Globe Gazette: Rockwell brain cancer patient, four daughters get bedroom makeovers

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ROCKWELL | Thursday evening, with numerous family members and My Happy Haven members at her side, Katie Blackdeer was rewarded for her ongoing fight against cancer.

That's because Blackdeer, her husband Cody, and their four kids received makeovers for their two bedrooms at their rural Rockwell home, courtesy of My Happy Haven, and several of its corporate sponsors in North Iowa. 

Blackdeer's kids were surprised to see two bunk beds in their room when they arrived home Thursday night, while Katie's room's featured new furniture, including a headboard the 30-year-old desperately needed.

Doctors initially found a grade four medulloblastoma tumor on Blackwell's brain in January. In February, she drove herself to the emergency room after feeling extremely sick, along with experiencing headaches and blurred vision.

After that, two surgeries. Thirty rounds of proton beam radiation. Several more rounds of chemotherapy.

But Thursday, after her last round of chemo, she came home to two newly-furnished bedrooms, thanks to My Happy Haven.

Lisa Tan, co-founder of My Happy Haven, said she started the organization with partner Deidra Rattay after hearing about women battling cancer in northern Iowa, and feeling the need to give back.

She added that providing more beds and furnishings for the Blackdeers hopefully makes life a little easier.

"They have this two bedroom house with six people in the family," said Tan, 57. "I couldn't imagine being a young mom, having four kids, and having to go to chemo.

Tan said the Blackdeers are the eighth project My Happy Haven have completed since November, when the nonprofit was founded. She added she and her team work with families from the beginning, getting to know the family's likes and dislikes, and then working with volunteers and sponsors to remodel each room, which is budgeted at about $2,500.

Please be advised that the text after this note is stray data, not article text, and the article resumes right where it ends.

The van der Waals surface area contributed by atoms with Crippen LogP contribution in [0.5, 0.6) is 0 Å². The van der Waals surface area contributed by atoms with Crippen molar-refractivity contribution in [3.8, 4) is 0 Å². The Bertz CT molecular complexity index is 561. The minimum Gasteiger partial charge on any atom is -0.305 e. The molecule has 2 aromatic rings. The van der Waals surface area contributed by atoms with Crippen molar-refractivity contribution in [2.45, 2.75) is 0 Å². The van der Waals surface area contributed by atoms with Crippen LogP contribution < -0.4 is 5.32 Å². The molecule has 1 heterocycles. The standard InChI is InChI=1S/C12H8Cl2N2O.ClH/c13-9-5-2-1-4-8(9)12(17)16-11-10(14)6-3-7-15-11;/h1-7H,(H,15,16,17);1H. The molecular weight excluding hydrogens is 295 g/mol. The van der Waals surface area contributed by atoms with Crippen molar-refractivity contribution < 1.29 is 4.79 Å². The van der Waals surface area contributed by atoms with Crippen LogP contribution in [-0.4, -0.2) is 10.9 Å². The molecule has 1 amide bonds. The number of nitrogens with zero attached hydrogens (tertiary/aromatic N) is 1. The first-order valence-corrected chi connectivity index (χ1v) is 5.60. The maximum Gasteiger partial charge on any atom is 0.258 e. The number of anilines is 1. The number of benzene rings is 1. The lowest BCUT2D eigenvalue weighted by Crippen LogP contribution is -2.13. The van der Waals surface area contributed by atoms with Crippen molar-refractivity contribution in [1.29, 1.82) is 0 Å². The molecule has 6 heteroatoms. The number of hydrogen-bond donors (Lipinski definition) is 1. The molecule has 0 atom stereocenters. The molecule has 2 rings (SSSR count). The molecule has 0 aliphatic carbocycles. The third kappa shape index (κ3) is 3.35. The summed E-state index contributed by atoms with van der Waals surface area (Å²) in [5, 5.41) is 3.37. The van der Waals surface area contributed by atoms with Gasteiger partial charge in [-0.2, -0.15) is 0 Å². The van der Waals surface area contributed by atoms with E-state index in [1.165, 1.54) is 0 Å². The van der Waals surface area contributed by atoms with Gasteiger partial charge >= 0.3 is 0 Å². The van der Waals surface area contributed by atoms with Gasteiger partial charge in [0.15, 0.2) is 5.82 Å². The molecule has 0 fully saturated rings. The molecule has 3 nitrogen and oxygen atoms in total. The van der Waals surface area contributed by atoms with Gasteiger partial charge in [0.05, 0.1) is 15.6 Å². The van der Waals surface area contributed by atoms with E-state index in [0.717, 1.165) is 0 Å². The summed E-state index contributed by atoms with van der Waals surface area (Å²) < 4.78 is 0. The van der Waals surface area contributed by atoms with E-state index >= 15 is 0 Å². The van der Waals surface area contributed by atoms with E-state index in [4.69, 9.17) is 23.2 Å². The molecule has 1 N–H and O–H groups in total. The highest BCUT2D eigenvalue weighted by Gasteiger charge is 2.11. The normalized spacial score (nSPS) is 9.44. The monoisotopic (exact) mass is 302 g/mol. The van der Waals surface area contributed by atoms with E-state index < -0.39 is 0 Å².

The money may not sound like much, but sponsors and other groups offer items at discounted prices, making each project a reality, she said.

One of the themes of both rooms was using owls to decorate them, whether it be through posters or figurines. Laurie Schweizer, Katie's mom, said they were a favorite of Barbara Williams, Katie's late great-grandmother.

"Maybe to see them is to know she's here," said Schweizer, 54, of their importance. "That we can feel her."

After initially seeing her room, Blackdeer was in tears, overwhelmed at what My Happy Haven had accomplished. She said she didn't know what to expect, but was grateful to the nonprofit and all of its sponsors.

Cody Blackdeer, Katie's husband, said she has been strong since she was diagnosed and continues to fight the disease to this day.

"It's just nice to be a part of a community that cares about you," said Cody, 30, about the new rooms.

My Happy Haven's corporate partners sign up on an annual basis, and are locked in for a minimum of 10 rooms, Tan said. She added that individuals and groups that know the family often pitch in to the project.

Schweizer said the nonprofit is an example to never forget to count on your neighbors.

"I think it's been huge, not realizing that there is somebody that is out there," she said. "And it's real. It's very real."

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